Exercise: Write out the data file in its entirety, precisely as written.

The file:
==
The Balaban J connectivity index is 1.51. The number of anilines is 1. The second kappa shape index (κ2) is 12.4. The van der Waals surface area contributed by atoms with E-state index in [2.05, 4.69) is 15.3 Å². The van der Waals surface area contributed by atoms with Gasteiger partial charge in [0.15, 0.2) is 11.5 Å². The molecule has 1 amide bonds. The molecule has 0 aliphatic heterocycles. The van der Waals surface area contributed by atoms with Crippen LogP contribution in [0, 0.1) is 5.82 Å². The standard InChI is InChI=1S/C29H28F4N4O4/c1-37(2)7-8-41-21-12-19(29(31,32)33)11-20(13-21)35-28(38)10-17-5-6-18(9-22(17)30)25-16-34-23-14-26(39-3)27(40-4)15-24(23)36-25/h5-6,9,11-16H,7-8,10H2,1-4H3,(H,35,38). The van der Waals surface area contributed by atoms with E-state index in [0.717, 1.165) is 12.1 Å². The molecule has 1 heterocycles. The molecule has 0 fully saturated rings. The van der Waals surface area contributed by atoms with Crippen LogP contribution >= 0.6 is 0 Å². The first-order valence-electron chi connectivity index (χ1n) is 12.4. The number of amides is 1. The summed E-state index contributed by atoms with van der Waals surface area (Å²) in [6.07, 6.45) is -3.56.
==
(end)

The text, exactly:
The Balaban J connectivity index is 1.51. The number of anilines is 1. The second kappa shape index (κ2) is 12.4. The van der Waals surface area contributed by atoms with E-state index in [2.05, 4.69) is 15.3 Å². The van der Waals surface area contributed by atoms with Gasteiger partial charge in [0.15, 0.2) is 11.5 Å². The molecule has 1 amide bonds. The molecule has 0 aliphatic heterocycles. The van der Waals surface area contributed by atoms with Crippen LogP contribution in [0, 0.1) is 5.82 Å². The standard InChI is InChI=1S/C29H28F4N4O4/c1-37(2)7-8-41-21-12-19(29(31,32)33)11-20(13-21)35-28(38)10-17-5-6-18(9-22(17)30)25-16-34-23-14-26(39-3)27(40-4)15-24(23)36-25/h5-6,9,11-16H,7-8,10H2,1-4H3,(H,35,38). The van der Waals surface area contributed by atoms with E-state index in [0.717, 1.165) is 12.1 Å². The molecule has 1 heterocycles. The molecule has 0 fully saturated rings. The van der Waals surface area contributed by atoms with Crippen LogP contribution >= 0.6 is 0 Å². The first-order valence-electron chi connectivity index (χ1n) is 12.4. The number of amides is 1. The summed E-state index contributed by atoms with van der Waals surface area (Å²) in [6.07, 6.45) is -3.56.